India has its share of hawks who would say that the jackboot is the solution to every problem that the country has be it floods in Rajasthan, or communal riots in Aligarh, insurgency in Manipur or the Naxalites in Chattisgarh. There is little attempt to understand, why these movements arose, why they continue to thrive and prosper, what ideological props they possess and why they hold appeal here. Instead, the thinking of the establishment is that the army can go any where, do any thing, kill and suppress any one - veni, vidi, vici in the true style of Julius Caesar. The truth is that it is an incomplete perception. Army boots and flag marches can bully people into submission for a time, for a season, but not forever. Popular movements and beliefs can not be subdued easily, or else there would be no shriveled up monarch in Nepal, no moth-eaten Pakistan and no hemorrhaging democracy in Sri Lanka, not to mention India’s own numerous bleeding spots.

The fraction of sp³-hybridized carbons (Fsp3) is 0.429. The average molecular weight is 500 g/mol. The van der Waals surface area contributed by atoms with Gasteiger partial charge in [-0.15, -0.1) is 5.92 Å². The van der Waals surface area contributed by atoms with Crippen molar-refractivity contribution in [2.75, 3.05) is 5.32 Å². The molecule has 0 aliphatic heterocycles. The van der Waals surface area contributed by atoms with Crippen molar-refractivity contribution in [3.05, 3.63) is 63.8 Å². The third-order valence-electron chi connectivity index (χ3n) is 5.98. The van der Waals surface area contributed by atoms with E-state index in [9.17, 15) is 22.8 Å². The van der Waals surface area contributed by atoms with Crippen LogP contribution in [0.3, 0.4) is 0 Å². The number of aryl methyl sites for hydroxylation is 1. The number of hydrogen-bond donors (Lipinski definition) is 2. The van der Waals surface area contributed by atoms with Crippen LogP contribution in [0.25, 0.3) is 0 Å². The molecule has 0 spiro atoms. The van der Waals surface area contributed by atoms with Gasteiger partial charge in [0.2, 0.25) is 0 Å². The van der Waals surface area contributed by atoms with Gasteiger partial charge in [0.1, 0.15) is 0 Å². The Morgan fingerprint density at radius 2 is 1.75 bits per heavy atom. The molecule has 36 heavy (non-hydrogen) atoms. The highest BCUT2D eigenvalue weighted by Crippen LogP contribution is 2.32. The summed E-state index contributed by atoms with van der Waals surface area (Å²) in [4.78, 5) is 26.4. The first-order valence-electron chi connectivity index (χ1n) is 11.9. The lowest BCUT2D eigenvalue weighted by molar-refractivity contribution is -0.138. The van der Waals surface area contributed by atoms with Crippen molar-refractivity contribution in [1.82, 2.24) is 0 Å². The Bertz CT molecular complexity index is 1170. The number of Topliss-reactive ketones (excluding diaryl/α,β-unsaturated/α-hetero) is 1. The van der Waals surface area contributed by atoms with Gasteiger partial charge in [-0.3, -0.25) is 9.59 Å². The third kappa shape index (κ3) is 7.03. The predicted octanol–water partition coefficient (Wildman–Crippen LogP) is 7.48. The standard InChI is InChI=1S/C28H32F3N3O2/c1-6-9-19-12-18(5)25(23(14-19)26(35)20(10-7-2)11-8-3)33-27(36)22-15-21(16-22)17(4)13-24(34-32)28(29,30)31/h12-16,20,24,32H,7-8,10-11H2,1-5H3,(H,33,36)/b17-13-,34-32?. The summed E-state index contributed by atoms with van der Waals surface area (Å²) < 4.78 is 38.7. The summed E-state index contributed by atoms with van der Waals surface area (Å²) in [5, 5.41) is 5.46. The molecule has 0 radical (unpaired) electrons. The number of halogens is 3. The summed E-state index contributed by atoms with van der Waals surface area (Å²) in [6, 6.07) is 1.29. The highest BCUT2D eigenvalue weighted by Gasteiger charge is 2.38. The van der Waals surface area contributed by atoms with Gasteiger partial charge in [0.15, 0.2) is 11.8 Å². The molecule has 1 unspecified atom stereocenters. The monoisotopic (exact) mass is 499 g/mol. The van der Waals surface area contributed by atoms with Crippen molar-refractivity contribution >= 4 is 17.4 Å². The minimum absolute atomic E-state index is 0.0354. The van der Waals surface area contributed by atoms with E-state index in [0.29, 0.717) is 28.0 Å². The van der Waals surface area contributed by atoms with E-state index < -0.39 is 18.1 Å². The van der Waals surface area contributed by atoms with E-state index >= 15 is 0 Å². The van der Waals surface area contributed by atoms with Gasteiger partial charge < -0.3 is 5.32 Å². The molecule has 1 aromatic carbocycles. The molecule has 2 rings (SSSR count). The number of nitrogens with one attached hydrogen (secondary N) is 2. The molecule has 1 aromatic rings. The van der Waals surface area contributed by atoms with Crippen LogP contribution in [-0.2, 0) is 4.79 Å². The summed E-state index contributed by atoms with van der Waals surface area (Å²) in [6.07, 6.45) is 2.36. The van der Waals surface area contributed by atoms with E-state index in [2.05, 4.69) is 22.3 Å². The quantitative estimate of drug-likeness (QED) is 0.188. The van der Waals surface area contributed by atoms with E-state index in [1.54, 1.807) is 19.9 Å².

There is a lot of talk in India about winning over the hearts and minds of discontented people but no attempt is made to listen to the beating of the heart. Army doctors going and tending to wounds that other soldiers have inflicted or repairing huts and mosques and temples can feel the throbbing pulse but not the bleeding heart. When that effort is made and attempts made to listen, one can have some very pleasantly unexpected results. In a recent development, The Asom Sahitya Sabha, the apex literary body of Assam, has urged the ULFA and other insurgent groups to give up their demand for secession and sit for unconditional talks with the government.